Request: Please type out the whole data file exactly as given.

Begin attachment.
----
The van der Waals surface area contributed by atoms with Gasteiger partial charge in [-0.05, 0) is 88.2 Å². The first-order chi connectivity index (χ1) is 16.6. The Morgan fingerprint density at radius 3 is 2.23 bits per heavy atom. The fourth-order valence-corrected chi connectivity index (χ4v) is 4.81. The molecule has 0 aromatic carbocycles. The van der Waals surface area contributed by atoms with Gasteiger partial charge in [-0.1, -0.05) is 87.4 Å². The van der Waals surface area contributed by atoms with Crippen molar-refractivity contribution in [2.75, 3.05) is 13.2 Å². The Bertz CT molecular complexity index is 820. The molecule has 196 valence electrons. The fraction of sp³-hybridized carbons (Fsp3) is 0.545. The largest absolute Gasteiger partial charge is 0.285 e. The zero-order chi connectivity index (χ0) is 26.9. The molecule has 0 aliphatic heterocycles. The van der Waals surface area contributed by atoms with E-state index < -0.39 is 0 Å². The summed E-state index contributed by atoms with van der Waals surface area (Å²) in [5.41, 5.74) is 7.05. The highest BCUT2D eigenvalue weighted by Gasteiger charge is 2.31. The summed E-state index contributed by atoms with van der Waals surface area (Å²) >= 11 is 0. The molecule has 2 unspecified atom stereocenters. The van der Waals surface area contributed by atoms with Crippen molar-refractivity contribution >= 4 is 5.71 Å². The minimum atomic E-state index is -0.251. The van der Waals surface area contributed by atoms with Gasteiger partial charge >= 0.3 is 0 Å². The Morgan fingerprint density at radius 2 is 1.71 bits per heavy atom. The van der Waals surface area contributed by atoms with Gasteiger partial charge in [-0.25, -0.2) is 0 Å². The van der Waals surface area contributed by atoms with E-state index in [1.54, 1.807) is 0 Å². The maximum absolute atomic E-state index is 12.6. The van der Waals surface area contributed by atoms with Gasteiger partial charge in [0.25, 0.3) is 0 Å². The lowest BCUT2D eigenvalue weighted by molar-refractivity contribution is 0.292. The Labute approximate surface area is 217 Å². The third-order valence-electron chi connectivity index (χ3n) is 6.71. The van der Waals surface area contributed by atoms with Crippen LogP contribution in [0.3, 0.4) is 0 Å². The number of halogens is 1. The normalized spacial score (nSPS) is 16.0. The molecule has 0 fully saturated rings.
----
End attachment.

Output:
The van der Waals surface area contributed by atoms with Gasteiger partial charge in [-0.05, 0) is 88.2 Å². The first-order chi connectivity index (χ1) is 16.6. The Morgan fingerprint density at radius 3 is 2.23 bits per heavy atom. The fourth-order valence-corrected chi connectivity index (χ4v) is 4.81. The molecule has 0 aromatic carbocycles. The van der Waals surface area contributed by atoms with Gasteiger partial charge in [-0.1, -0.05) is 87.4 Å². The van der Waals surface area contributed by atoms with Crippen molar-refractivity contribution in [2.75, 3.05) is 13.2 Å². The Bertz CT molecular complexity index is 820. The molecule has 196 valence electrons. The fraction of sp³-hybridized carbons (Fsp3) is 0.545. The largest absolute Gasteiger partial charge is 0.285 e. The zero-order chi connectivity index (χ0) is 26.9. The molecule has 0 aliphatic heterocycles. The van der Waals surface area contributed by atoms with E-state index < -0.39 is 0 Å². The summed E-state index contributed by atoms with van der Waals surface area (Å²) in [5.41, 5.74) is 7.05. The highest BCUT2D eigenvalue weighted by Gasteiger charge is 2.31. The summed E-state index contributed by atoms with van der Waals surface area (Å²) >= 11 is 0. The molecule has 2 unspecified atom stereocenters. The van der Waals surface area contributed by atoms with Crippen molar-refractivity contribution >= 4 is 5.71 Å². The minimum atomic E-state index is -0.251. The van der Waals surface area contributed by atoms with Gasteiger partial charge >= 0.3 is 0 Å². The Morgan fingerprint density at radius 2 is 1.71 bits per heavy atom. The van der Waals surface area contributed by atoms with Gasteiger partial charge in [-0.25, -0.2) is 0 Å². The van der Waals surface area contributed by atoms with E-state index in [1.54, 1.807) is 0 Å². The maximum absolute atomic E-state index is 12.6. The van der Waals surface area contributed by atoms with Gasteiger partial charge in [0.25, 0.3) is 0 Å². The lowest BCUT2D eigenvalue weighted by molar-refractivity contribution is 0.292. The Labute approximate surface area is 217 Å². The third-order valence-electron chi connectivity index (χ3n) is 6.71. The van der Waals surface area contributed by atoms with Crippen LogP contribution in [0.3, 0.4) is 0 Å². The number of halogens is 1. The normalized spacial score (nSPS) is 16.0. The molecule has 0 fully saturated rings.